Section 5.13.  Parallelizing Encryption and Decryption in Modes That Allow It (Without Breaking Compatibility)
      Section 5.14.  Parallelizing Encryption and Decryption in Arbitrary Modes (Breaking Compatibility)
      Section 5.15.  Performing File or Disk Encryption
      Section 5.16.  Using a High-Level, Error-Resistant Encryption and Decryption API
      Section 5.17.  Performing Block Cipher Setup (for CBC, CFB, OFB, and ECB Modes) in OpenSSL
      Section 5.18.  Using Variable Key-Length Ciphers in OpenSSL
      Section 5.19.  Disabling Cipher Padding in OpenSSL in CBC Mode
      Section 5.20.  Performing Additional Cipher Setup in OpenSSL
      Section 5.21.  Querying Cipher Configuration Properties in OpenSSL
      Section 5.22.  Performing Low-Level Encryption and Decryption with OpenSSL
      Section 5.23.  Setting Up and Using RC4
      Section 5.24.  Using One-Time Pads
      Section 5.25.  Using Symmetric Encryption with Microsoft's CryptoAPI
      Section 5.26.  Creating a CryptoAPI Key Object from Raw Key Data
      Section 5.27.  Extracting Raw Key Data from a CryptoAPI Key Object
    Chapter 6.  Hashes and Message Authentication
      Section 6.1.  Understanding the Basics of Hashes and MACs
      Section 6.2.  Deciding Whether to Support Multiple Message Digests or MACs
      Section 6.3.  Choosing a Cryptographic Hash Algorithm
      Section 6.4.  Choosing a Message Authentication Code
      Section 6.5.  Incrementally Hashing Data
      Section 6.6.  Hashing a Single String
      Section 6.7.  Using a Cryptographic Hash
      Section 6.8.  Using a Nonce to Protect Against Birthday Attacks
      Section 6.9.  Checking Message Integrity
      Section 6.10.  Using HMAC
      Section 6.11.  Using OMAC (a Simple Block Cipher-Based MAC)
      Section 6.12.  Using HMAC or OMAC with a Nonce
      Section 6.13.  Using a MAC That's Reasonably Fast in Software and Hardware
      Section 6.14.  Using a MAC That's Optimized for Software Speed
      Section 6.15.  Constructing a Hash Function from a Block Cipher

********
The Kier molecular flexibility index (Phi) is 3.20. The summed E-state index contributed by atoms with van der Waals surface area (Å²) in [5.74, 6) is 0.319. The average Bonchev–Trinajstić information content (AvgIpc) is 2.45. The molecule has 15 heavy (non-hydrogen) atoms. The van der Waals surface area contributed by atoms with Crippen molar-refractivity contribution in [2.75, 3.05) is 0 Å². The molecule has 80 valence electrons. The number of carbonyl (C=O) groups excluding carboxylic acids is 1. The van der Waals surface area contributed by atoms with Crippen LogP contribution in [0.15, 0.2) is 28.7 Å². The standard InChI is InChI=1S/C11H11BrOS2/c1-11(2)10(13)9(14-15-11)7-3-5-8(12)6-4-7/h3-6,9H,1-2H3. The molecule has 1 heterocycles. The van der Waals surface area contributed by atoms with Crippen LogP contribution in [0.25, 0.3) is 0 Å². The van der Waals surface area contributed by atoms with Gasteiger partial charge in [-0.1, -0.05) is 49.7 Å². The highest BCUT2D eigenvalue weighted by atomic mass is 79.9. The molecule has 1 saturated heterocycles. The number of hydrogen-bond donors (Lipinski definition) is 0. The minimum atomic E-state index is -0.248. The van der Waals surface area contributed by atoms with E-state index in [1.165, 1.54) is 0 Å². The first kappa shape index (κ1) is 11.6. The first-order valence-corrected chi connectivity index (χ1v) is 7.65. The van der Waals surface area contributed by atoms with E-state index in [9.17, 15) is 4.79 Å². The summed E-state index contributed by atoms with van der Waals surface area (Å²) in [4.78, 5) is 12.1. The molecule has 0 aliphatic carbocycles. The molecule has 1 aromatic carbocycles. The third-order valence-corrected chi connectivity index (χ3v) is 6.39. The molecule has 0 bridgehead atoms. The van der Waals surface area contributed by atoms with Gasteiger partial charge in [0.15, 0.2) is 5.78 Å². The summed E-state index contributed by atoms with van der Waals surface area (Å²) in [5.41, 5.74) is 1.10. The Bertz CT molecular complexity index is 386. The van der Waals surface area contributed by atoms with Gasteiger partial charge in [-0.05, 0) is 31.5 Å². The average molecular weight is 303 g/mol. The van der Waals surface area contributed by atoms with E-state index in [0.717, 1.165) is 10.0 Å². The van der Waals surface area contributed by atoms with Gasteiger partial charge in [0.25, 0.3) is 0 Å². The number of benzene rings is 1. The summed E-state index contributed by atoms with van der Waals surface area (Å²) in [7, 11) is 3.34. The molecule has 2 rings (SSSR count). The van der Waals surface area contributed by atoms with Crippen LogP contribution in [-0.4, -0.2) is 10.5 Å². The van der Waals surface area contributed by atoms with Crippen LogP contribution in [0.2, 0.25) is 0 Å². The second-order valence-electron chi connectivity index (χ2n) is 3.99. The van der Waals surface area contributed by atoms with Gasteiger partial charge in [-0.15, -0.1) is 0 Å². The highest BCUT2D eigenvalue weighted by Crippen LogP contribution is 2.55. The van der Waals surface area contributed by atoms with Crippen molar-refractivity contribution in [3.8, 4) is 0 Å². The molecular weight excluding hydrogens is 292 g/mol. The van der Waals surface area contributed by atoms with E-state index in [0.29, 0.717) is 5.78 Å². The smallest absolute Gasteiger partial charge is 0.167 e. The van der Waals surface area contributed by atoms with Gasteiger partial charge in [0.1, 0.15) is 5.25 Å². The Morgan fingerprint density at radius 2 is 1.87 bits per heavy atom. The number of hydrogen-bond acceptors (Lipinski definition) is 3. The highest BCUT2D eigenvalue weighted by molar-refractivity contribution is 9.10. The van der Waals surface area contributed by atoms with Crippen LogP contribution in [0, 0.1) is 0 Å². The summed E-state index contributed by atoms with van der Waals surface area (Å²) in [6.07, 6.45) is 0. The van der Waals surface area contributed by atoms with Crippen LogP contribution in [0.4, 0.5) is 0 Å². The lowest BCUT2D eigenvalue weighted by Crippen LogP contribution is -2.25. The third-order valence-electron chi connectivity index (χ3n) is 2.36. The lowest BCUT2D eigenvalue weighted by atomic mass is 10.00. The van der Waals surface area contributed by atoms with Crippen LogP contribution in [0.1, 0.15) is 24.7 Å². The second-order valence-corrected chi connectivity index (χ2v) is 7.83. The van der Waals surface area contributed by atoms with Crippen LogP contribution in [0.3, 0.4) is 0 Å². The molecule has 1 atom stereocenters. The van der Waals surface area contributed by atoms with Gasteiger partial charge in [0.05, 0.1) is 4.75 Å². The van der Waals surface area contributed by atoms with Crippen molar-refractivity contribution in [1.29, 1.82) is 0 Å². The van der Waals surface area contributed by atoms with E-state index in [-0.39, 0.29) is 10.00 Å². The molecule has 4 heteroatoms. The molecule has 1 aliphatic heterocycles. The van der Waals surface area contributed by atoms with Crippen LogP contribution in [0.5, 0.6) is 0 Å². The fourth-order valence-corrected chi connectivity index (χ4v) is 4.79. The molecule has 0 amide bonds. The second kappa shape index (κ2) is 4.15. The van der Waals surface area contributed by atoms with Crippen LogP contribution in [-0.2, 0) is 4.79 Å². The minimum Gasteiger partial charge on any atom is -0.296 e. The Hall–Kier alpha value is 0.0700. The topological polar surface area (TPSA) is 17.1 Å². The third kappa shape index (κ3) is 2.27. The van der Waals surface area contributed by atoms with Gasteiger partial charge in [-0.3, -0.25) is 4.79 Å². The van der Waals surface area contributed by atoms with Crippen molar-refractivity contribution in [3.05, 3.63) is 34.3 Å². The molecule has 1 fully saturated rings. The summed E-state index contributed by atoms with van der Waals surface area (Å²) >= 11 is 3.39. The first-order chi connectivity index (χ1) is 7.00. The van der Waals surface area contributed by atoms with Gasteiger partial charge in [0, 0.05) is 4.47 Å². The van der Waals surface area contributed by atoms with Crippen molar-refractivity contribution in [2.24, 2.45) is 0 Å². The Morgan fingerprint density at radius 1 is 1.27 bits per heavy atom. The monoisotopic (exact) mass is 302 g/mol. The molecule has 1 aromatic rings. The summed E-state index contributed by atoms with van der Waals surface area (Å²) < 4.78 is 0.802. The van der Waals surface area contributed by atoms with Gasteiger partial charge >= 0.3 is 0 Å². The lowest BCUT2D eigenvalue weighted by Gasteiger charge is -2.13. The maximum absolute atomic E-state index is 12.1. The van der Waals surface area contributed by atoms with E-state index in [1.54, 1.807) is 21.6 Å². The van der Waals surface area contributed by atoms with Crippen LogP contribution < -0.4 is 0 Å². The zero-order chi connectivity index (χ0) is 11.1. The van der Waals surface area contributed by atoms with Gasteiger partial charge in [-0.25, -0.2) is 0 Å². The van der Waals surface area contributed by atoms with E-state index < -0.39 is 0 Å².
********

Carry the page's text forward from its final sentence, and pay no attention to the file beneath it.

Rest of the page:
Section 6.16.  Using a Block Cipher to Build a Full-Strength Hash Function
      Section 6.17.  Using Smaller MAC Tags
      Section 6.18.  Making Encryption and Message Integrity Work Together
      Section 6.19.  Making Your Own MAC
      Section 6.20.  Encrypting with a Hash Function
      Section 6.21.  Securely Authenticating a MAC (Thwarting Capture Replay Attacks)
      Section 6.22.  Parallelizing MACs
    Chapter 7.  Public Key Cryptography
      Section 7.1.  Determining When to Use Public Key Cryptography
      Section 7.2.  Selecting a Public Key Algorithm
      Section 7.3.  Selecting Public Key Sizes
      Section 7.4.  Manipulating Big Numbers
      Section 7.5.  Generating a Prime Number (Testing for Primality)
      Section 7.6.  Generating an RSA Key Pair
      Section 7.7.  Disentangling the Public and Private Keys in OpenSSL
      Section 7.8.  Converting Binary Strings to Integers for Use with RSA
      Section 7.9.  Converting Integers into Binary Strings for Use with RSA
      Section 7.10.  Performing Raw Encryption with an RSA Public Key
      Section 7.11.  Performing Raw Decryption Using an RSA Private Key
      Section 7.12.  Signing Data Using an RSA Private Key
      Section 7.13.  Verifying Signed Data Using an RSA Public Key
      Section 7.14.  Securely Signing and Encrypting with RSA
      Section 7.15.  Using the Digital Signature Algorithm (DSA)
      Section 7.16.  Representing Public Keys and Certificates in Binary (DER Encoding)
      Section 7.17.  Representing Keys and Certificates in Plaintext (PEM Encoding)
    Chapter 8.  Authentication and Key Exchange
      Section 8.1.  Choosing an Authentication Method
      Section 8.2.  Getting User and Group Information on Unix
      Section 8.3.  Getting User and Group Information on Windows
      Section 8.4.  Restricting Access Based on Hostname or IP Address
      Section 8.5.  Generating Random Passwords and Passphrases
      Section 8.6.  Testing the Strength of Passwords
      Section 8.7.  Prompting for a Password
      Section 8.8.  Throttling Failed Authentication Attempts
      Section 8.9.  Performing Password-Based Authentication with crypt( )
      Section 8.10.  Performing Password-Based Authentication with MD5-MCF
      Section 8.11.  Performing Password-Based Authentication with PBKDF2
      Section 8.12.  Authenticating with PAM
      Section 8.13.  Authenticating with Kerberos
      Section 8.14.  Authenticating with HTTP Cookies
      Section 8.15.  Performing Password-Based Authentication and Key Exchange
      Section 8.16.  Performing Authenticated Key Exchange Using RSA
      Section 8.17.  Using Basic Diffie-Hellman Key Agreement
      Section 8.18.  Using Diffie-Hellman and DSA Together
      Section 8.19.  Minimizing the Window of Vulnerability When Authenticating Without a PKI